I'm saying that we shouldn't actively reinforce a misunderstanding regarding namespaces by leaving our most viewed page in the wrong one. I'm also noting that a move to Portal:Wikipedia or similar would introduce readers to the concept of portals. —David Levy 23:41, 20 August 2009 (UTC)
That would be massively disruptive, and it's never going to happen. In fact, the belief that Main Page would be reassigned instead of serving as a redirect to the main page's new location (based on a combination of actual proposals to that effect and assumptions that this would occur) appears to be the primary stumbling block that inevitably causes knee-jerk opposition and leads to a lack of consensus. —David Levy 23:15, 20 August 2009 (UTC)
I actually asked this more out of curiousity then a desire to see the change. I was just interested in the issue after reading the FAQ. I actually don't feel it would be that disruptive, but it's not something I'm pushing for. I just like asking unresolved questions :)----occono (talk) 23:22, 20 August 2009 (UTC)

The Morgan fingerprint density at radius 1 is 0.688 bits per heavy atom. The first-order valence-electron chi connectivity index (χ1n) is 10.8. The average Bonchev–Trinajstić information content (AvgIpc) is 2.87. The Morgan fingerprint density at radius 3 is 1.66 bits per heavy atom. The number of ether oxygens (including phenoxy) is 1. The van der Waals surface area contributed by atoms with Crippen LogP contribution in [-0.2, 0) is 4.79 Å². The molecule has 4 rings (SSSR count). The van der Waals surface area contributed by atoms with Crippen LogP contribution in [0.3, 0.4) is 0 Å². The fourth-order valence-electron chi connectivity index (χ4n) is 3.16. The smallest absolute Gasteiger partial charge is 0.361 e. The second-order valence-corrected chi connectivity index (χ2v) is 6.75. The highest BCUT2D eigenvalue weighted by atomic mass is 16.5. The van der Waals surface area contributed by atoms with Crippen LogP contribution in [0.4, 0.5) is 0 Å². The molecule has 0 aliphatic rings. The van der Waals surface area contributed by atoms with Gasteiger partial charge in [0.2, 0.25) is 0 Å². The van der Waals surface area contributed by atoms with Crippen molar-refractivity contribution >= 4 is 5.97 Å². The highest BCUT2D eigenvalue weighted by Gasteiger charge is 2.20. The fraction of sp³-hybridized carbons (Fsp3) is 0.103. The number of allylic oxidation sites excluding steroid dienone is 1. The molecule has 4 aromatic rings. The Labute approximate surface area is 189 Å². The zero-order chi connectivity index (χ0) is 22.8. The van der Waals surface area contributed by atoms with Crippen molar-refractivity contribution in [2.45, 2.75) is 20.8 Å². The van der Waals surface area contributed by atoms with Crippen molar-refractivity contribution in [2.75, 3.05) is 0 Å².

To be clear, I wholeheartedly support the idea of moving the main page out of the article namespace. In mentioning disruption, I'm referring strictly to the idea of reassigning the Main Page title (instead of retaining a redirect to the page's new location). As I said, this is the sticking point that inevitably derails the move proposal. —David Levy 23:41, 20 August 2009 (UTC)
Ah, well I suppose doing that first and leaving it like that until it's not a problem anymore would be fine.----occono (talk) 23:50, 20 August 2009 (UTC)
I don't believe that a proposal to move the main page can have any chance of succeeding unless it includes the explicit condition that the title Main Page would permanantly redirect to the new location. —David Levy 01:24, 21 August 2009 (UTC)